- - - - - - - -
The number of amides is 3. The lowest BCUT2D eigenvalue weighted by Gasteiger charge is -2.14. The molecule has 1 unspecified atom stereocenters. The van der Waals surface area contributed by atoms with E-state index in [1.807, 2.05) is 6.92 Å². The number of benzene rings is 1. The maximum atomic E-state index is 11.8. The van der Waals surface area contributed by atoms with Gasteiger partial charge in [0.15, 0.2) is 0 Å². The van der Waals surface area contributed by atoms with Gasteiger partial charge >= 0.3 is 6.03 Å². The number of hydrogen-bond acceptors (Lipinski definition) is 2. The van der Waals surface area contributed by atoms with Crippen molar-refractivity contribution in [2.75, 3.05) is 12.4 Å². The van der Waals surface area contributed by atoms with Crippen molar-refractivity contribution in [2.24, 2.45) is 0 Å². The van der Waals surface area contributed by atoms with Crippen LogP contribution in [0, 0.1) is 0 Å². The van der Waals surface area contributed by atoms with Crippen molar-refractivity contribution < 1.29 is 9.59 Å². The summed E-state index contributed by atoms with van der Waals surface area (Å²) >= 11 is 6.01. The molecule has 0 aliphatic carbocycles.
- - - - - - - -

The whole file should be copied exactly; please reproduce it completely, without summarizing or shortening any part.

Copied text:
The number of amides is 3. The lowest BCUT2D eigenvalue weighted by Gasteiger charge is -2.14. The molecule has 1 unspecified atom stereocenters. The van der Waals surface area contributed by atoms with E-state index in [1.807, 2.05) is 6.92 Å². The number of benzene rings is 1. The maximum atomic E-state index is 11.8. The van der Waals surface area contributed by atoms with Gasteiger partial charge in [0.15, 0.2) is 0 Å². The van der Waals surface area contributed by atoms with Gasteiger partial charge >= 0.3 is 6.03 Å². The number of hydrogen-bond acceptors (Lipinski definition) is 2. The van der Waals surface area contributed by atoms with Crippen molar-refractivity contribution in [2.75, 3.05) is 12.4 Å². The van der Waals surface area contributed by atoms with Crippen molar-refractivity contribution in [2.24, 2.45) is 0 Å². The van der Waals surface area contributed by atoms with Crippen LogP contribution in [0, 0.1) is 0 Å². The van der Waals surface area contributed by atoms with Crippen molar-refractivity contribution < 1.29 is 9.59 Å². The summed E-state index contributed by atoms with van der Waals surface area (Å²) >= 11 is 6.01. The molecule has 0 aliphatic carbocycles.